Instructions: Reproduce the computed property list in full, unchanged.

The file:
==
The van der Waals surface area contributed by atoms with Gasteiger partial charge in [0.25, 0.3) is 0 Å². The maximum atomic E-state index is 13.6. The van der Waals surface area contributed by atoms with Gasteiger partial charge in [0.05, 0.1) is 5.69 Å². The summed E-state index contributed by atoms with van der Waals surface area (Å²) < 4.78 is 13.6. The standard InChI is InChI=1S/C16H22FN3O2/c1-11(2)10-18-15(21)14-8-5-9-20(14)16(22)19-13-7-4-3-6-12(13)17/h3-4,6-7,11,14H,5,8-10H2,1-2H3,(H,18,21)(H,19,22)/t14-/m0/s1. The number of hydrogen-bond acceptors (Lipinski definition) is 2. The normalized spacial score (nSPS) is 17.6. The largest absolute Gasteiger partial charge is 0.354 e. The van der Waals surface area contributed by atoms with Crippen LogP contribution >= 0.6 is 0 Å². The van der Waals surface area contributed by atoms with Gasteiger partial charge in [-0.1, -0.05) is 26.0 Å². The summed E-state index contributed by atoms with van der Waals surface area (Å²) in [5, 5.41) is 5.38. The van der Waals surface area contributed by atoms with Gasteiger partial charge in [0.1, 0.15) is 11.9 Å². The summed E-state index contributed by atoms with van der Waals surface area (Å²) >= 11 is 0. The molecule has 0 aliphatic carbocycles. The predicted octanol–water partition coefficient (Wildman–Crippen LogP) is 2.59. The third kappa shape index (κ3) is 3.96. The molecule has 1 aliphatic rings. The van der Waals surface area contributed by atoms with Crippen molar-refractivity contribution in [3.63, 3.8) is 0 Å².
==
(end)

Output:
The van der Waals surface area contributed by atoms with Gasteiger partial charge in [0.25, 0.3) is 0 Å². The maximum atomic E-state index is 13.6. The van der Waals surface area contributed by atoms with Gasteiger partial charge in [0.05, 0.1) is 5.69 Å². The summed E-state index contributed by atoms with van der Waals surface area (Å²) < 4.78 is 13.6. The standard InChI is InChI=1S/C16H22FN3O2/c1-11(2)10-18-15(21)14-8-5-9-20(14)16(22)19-13-7-4-3-6-12(13)17/h3-4,6-7,11,14H,5,8-10H2,1-2H3,(H,18,21)(H,19,22)/t14-/m0/s1. The number of hydrogen-bond acceptors (Lipinski definition) is 2. The normalized spacial score (nSPS) is 17.6. The largest absolute Gasteiger partial charge is 0.354 e. The van der Waals surface area contributed by atoms with Crippen LogP contribution >= 0.6 is 0 Å². The van der Waals surface area contributed by atoms with Gasteiger partial charge in [-0.1, -0.05) is 26.0 Å². The summed E-state index contributed by atoms with van der Waals surface area (Å²) in [5, 5.41) is 5.38. The van der Waals surface area contributed by atoms with Gasteiger partial charge in [0.1, 0.15) is 11.9 Å². The summed E-state index contributed by atoms with van der Waals surface area (Å²) >= 11 is 0. The molecule has 0 aliphatic carbocycles. The predicted octanol–water partition coefficient (Wildman–Crippen LogP) is 2.59. The third kappa shape index (κ3) is 3.96. The molecule has 1 aliphatic rings. The van der Waals surface area contributed by atoms with Crippen molar-refractivity contribution in [3.63, 3.8) is 0 Å².